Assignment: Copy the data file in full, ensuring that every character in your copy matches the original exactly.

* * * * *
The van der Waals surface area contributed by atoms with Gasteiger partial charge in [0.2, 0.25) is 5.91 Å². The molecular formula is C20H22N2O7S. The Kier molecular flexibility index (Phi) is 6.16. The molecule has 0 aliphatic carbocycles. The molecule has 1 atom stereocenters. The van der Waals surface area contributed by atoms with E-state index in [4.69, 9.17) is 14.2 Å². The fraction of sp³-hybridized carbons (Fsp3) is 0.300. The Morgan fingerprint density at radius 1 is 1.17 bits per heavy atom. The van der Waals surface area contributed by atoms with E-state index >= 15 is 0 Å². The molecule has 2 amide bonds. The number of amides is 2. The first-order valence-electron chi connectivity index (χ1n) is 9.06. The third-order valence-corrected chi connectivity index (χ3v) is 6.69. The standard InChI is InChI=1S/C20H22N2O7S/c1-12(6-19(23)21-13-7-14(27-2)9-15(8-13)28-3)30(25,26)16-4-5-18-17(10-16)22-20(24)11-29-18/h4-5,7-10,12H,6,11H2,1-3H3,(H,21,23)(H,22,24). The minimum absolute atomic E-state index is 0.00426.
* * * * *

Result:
The van der Waals surface area contributed by atoms with Gasteiger partial charge in [0.2, 0.25) is 5.91 Å². The molecular formula is C20H22N2O7S. The Kier molecular flexibility index (Phi) is 6.16. The molecule has 0 aliphatic carbocycles. The molecule has 1 atom stereocenters. The van der Waals surface area contributed by atoms with E-state index in [4.69, 9.17) is 14.2 Å². The fraction of sp³-hybridized carbons (Fsp3) is 0.300. The Morgan fingerprint density at radius 1 is 1.17 bits per heavy atom. The van der Waals surface area contributed by atoms with E-state index >= 15 is 0 Å². The molecule has 2 amide bonds. The number of amides is 2. The first-order valence-electron chi connectivity index (χ1n) is 9.06. The third-order valence-corrected chi connectivity index (χ3v) is 6.69. The standard InChI is InChI=1S/C20H22N2O7S/c1-12(6-19(23)21-13-7-14(27-2)9-15(8-13)28-3)30(25,26)16-4-5-18-17(10-16)22-20(24)11-29-18/h4-5,7-10,12H,6,11H2,1-3H3,(H,21,23)(H,22,24). The minimum absolute atomic E-state index is 0.00426.